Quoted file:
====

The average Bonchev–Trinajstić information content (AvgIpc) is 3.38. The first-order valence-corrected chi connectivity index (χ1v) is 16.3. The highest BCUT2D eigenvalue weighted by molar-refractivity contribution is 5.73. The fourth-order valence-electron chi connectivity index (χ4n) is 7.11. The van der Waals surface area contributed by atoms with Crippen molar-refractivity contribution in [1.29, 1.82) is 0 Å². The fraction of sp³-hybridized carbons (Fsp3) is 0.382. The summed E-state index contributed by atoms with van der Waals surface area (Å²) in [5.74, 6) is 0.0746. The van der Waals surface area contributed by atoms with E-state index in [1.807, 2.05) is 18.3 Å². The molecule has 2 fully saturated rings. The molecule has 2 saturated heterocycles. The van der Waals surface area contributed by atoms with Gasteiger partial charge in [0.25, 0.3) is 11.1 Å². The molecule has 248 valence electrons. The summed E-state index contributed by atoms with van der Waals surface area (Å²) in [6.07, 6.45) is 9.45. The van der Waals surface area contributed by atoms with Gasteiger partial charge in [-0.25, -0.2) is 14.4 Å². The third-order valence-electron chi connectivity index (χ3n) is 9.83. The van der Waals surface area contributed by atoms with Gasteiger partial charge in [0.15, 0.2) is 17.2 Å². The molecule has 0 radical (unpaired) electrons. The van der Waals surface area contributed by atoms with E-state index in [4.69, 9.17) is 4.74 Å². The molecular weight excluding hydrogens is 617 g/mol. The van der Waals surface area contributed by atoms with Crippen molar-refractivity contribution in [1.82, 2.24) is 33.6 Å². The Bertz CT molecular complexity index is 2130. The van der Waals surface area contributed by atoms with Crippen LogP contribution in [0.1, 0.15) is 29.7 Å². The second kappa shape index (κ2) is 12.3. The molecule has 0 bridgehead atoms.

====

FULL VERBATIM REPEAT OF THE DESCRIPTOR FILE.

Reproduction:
The average Bonchev–Trinajstić information content (AvgIpc) is 3.38. The first-order valence-corrected chi connectivity index (χ1v) is 16.3. The highest BCUT2D eigenvalue weighted by molar-refractivity contribution is 5.73. The fourth-order valence-electron chi connectivity index (χ4n) is 7.11. The van der Waals surface area contributed by atoms with Crippen molar-refractivity contribution in [1.29, 1.82) is 0 Å². The fraction of sp³-hybridized carbons (Fsp3) is 0.382. The summed E-state index contributed by atoms with van der Waals surface area (Å²) in [5.74, 6) is 0.0746. The van der Waals surface area contributed by atoms with E-state index in [1.807, 2.05) is 18.3 Å². The molecule has 2 fully saturated rings. The molecule has 2 saturated heterocycles. The van der Waals surface area contributed by atoms with Gasteiger partial charge in [0.25, 0.3) is 11.1 Å². The molecule has 248 valence electrons. The summed E-state index contributed by atoms with van der Waals surface area (Å²) in [6.07, 6.45) is 9.45. The van der Waals surface area contributed by atoms with Gasteiger partial charge in [-0.25, -0.2) is 14.4 Å². The third-order valence-electron chi connectivity index (χ3n) is 9.83. The van der Waals surface area contributed by atoms with Gasteiger partial charge in [0.15, 0.2) is 17.2 Å². The molecule has 0 radical (unpaired) electrons. The van der Waals surface area contributed by atoms with E-state index in [4.69, 9.17) is 4.74 Å². The molecular weight excluding hydrogens is 617 g/mol. The van der Waals surface area contributed by atoms with Crippen molar-refractivity contribution in [1.82, 2.24) is 33.6 Å². The Bertz CT molecular complexity index is 2130. The van der Waals surface area contributed by atoms with Crippen LogP contribution in [0.1, 0.15) is 29.7 Å². The second kappa shape index (κ2) is 12.3. The molecule has 0 bridgehead atoms.